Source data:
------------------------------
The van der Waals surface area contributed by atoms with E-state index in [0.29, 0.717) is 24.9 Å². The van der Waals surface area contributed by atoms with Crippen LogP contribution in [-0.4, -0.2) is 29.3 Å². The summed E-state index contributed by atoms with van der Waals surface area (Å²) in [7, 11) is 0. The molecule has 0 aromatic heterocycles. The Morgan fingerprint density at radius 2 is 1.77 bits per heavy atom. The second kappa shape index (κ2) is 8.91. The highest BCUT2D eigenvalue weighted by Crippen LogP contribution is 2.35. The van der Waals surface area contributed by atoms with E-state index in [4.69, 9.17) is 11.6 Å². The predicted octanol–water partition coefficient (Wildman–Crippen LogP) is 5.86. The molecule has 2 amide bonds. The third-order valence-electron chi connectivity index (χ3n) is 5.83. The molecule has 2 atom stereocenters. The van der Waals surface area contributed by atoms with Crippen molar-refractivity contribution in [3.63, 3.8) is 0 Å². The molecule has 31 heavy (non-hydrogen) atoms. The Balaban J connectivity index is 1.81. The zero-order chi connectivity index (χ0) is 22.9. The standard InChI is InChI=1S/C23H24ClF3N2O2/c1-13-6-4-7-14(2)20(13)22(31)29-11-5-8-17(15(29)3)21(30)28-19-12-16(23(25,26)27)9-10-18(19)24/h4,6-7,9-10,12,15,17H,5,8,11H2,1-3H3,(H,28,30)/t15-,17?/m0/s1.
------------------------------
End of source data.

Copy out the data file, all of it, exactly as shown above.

The van der Waals surface area contributed by atoms with E-state index in [0.29, 0.717) is 24.9 Å². The van der Waals surface area contributed by atoms with Crippen LogP contribution in [-0.4, -0.2) is 29.3 Å². The summed E-state index contributed by atoms with van der Waals surface area (Å²) in [7, 11) is 0. The molecule has 0 aromatic heterocycles. The Morgan fingerprint density at radius 2 is 1.77 bits per heavy atom. The second kappa shape index (κ2) is 8.91. The highest BCUT2D eigenvalue weighted by Crippen LogP contribution is 2.35. The van der Waals surface area contributed by atoms with E-state index in [4.69, 9.17) is 11.6 Å². The predicted octanol–water partition coefficient (Wildman–Crippen LogP) is 5.86. The molecule has 2 amide bonds. The third-order valence-electron chi connectivity index (χ3n) is 5.83. The molecule has 2 atom stereocenters. The van der Waals surface area contributed by atoms with Crippen molar-refractivity contribution in [3.63, 3.8) is 0 Å². The molecule has 31 heavy (non-hydrogen) atoms. The Balaban J connectivity index is 1.81. The zero-order chi connectivity index (χ0) is 22.9. The standard InChI is InChI=1S/C23H24ClF3N2O2/c1-13-6-4-7-14(2)20(13)22(31)29-11-5-8-17(15(29)3)21(30)28-19-12-16(23(25,26)27)9-10-18(19)24/h4,6-7,9-10,12,15,17H,5,8,11H2,1-3H3,(H,28,30)/t15-,17?/m0/s1.